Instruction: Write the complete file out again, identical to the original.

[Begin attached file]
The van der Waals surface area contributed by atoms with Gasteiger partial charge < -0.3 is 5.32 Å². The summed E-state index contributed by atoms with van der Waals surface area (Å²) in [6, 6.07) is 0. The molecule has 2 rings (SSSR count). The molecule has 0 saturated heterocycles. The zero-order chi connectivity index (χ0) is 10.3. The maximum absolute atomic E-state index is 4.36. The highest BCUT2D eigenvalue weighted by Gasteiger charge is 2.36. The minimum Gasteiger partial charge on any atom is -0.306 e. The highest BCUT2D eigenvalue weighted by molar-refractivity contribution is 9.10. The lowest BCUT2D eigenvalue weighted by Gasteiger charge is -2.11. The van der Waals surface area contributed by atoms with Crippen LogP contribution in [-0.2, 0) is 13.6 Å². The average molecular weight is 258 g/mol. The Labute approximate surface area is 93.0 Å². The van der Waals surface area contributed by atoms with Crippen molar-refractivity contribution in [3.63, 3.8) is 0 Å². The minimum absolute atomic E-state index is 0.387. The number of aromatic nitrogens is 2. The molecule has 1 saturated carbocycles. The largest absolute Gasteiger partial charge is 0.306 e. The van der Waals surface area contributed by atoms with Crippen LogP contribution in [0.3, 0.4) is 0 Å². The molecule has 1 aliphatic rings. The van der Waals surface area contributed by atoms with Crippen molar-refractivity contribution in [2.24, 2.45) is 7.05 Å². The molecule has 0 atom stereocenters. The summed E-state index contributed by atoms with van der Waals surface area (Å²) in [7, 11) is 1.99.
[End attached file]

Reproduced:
The van der Waals surface area contributed by atoms with Gasteiger partial charge < -0.3 is 5.32 Å². The summed E-state index contributed by atoms with van der Waals surface area (Å²) in [6, 6.07) is 0. The molecule has 2 rings (SSSR count). The molecule has 0 saturated heterocycles. The zero-order chi connectivity index (χ0) is 10.3. The maximum absolute atomic E-state index is 4.36. The highest BCUT2D eigenvalue weighted by Gasteiger charge is 2.36. The minimum Gasteiger partial charge on any atom is -0.306 e. The highest BCUT2D eigenvalue weighted by molar-refractivity contribution is 9.10. The lowest BCUT2D eigenvalue weighted by Gasteiger charge is -2.11. The van der Waals surface area contributed by atoms with Crippen LogP contribution in [-0.2, 0) is 13.6 Å². The average molecular weight is 258 g/mol. The Labute approximate surface area is 93.0 Å². The van der Waals surface area contributed by atoms with Crippen molar-refractivity contribution in [3.63, 3.8) is 0 Å². The minimum absolute atomic E-state index is 0.387. The number of aromatic nitrogens is 2. The molecule has 1 saturated carbocycles. The largest absolute Gasteiger partial charge is 0.306 e. The van der Waals surface area contributed by atoms with Crippen LogP contribution in [0.3, 0.4) is 0 Å². The molecule has 1 aliphatic rings. The van der Waals surface area contributed by atoms with Crippen molar-refractivity contribution in [2.24, 2.45) is 7.05 Å². The molecule has 0 atom stereocenters. The summed E-state index contributed by atoms with van der Waals surface area (Å²) in [7, 11) is 1.99.